the pele yoets (Exile) says that our rabbis said that it is a mitzva to live by parents

our Sages also said, “It is incumbent upon a man to live in the city of his fathers”;
it is as difficult for a man to wander from his home as it is for a bird to stray from its nest;
and it is nearly impossible for a man to uproot from his homestead

what are the sources of this (where do the rabbis say this)?

the only source i found was of the middle line mishlai 27.8

כְּצִפּוֹר נוֹדֶדֶת מִן קִנָּהּ כֵּן אִישׁ נוֹדֵד מִמְּקוֹמוֹ:

what are the sources for the rest of his sayings?

the Hebrew of the pele yoets

אמרו רבותינו זכרונם לברכה: מצוה על האדם שידור במקום אבותיו,
וכצפור נודדת מן קנה כן איש נודד ממקומו
ואי אפשר לאדם לעקר דירתו ממכון שבתו

  • I'll see if I can delve into this. Offhand, there is nothing there that correlates this to honoring one's parents? If children live far away, it gives them minimal opportunities to perform this important mitzvah, and, by extension, possibly shortens their own lifespan. This is one mitzvah for which the Torah explicitly states a reward of longer life.
    – DanF
    Commented Sep 15, 2016 at 18:46
  • @DanF nice, but I do not like the word shortens, I prefer "does not elongate"
    – hazoriz
    Commented Sep 15, 2016 at 18:48
  • Got that. At any rate, on 2nd reading of the Hebrew, this could have an alternate translation implying that even after the parents death, one must still live in his father's city. Also, is a אבותיו term meaning "ancestors" and it doesn't necessarily have to be a direct relative. E.g. Abraham, Isaac and Jacob are called "avot". I wonder of any of these meaning may be implied, here?
    – DanF
    Commented Sep 15, 2016 at 18:53
  • 1
    To have an better insight into the worldview of Rabbi Eliezer Papo, the author of the Pele Yo'etz, you might enjoy this link to his biography. Particularly in regard to this section on 'going into exile' which you are looking at, it would be helpful. ou.org/judaism-101/bios/leaders-in-the-diaspora/… Commented Sep 15, 2016 at 19:25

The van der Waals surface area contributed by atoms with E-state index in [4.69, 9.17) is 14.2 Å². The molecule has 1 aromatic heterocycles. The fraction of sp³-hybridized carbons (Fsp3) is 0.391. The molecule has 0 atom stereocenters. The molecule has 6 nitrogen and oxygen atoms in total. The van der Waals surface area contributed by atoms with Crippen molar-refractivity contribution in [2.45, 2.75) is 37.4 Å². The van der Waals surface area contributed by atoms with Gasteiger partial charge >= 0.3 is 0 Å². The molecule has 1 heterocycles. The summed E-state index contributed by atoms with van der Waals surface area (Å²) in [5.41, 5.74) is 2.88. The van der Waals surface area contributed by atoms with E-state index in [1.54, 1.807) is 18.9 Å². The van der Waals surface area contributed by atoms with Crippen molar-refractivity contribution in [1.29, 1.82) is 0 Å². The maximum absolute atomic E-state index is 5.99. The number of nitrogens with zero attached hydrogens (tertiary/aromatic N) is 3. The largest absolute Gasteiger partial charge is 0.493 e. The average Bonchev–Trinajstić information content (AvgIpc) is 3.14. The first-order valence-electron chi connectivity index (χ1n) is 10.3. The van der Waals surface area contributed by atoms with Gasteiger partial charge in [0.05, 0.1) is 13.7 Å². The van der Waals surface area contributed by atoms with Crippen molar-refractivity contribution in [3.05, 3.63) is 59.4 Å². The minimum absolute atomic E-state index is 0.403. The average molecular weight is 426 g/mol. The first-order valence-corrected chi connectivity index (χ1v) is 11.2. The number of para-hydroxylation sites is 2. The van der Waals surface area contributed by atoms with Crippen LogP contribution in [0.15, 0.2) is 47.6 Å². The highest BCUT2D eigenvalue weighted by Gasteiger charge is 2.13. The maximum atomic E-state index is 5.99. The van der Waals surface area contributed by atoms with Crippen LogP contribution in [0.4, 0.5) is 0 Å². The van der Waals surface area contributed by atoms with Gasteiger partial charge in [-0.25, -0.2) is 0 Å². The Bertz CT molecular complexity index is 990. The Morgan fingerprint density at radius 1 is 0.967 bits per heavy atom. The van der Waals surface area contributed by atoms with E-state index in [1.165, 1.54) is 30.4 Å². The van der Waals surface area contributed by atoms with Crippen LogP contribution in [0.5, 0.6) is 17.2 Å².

• 1
    @hazoriz In what I have checked so far I see nothing mentioning where his ancestors came from. But he was Sefardi and was the Rebbe to Rabbi Yehuda Alcalay. The Sefardic Jewish community was the older and more established in Sarajevo at that time. The Sefardic community came to Sarajevo from Salonika in around 1540. It's likely that Rabbi Papo's family originated from Salonika. Commented Sep 15, 2016 at 21:05

1 Answer 1


You found a good verse to back things up. See Ralbag's explanation there. Essentially he states that when a bird leaves its nest, it has no foundation and it will need to build a new nest. In the same way, someone who leaves his "nest" (which I assume Pele Yo'etz compares one's parents' city as one's nest) will be lacking everything.

Ralba"g states that one should leave his homestead only where there is a compelling reason such as extreme cold or heat. Ralba"g also mentions that the only reason that Abraham and Isaac left their homes was because of famine.

  • +1 thank you, but I am also interested where is the maamar chazal (I do not think he meant the ralbag)
    – hazoriz
    Commented Sep 15, 2016 at 19:29
  • AH! I guess Ralba"g doesn't qualify as Chaza"l, as smart as the man was :-) ?
    – DanF
    Commented Sep 15, 2016 at 19:32
  • I might be wrong but I understand hazal as the Rabbis of the Talmud or before, and I guess if he meant the Ralbag he would use his name,
    – hazoriz
    Commented Sep 15, 2016 at 19:35

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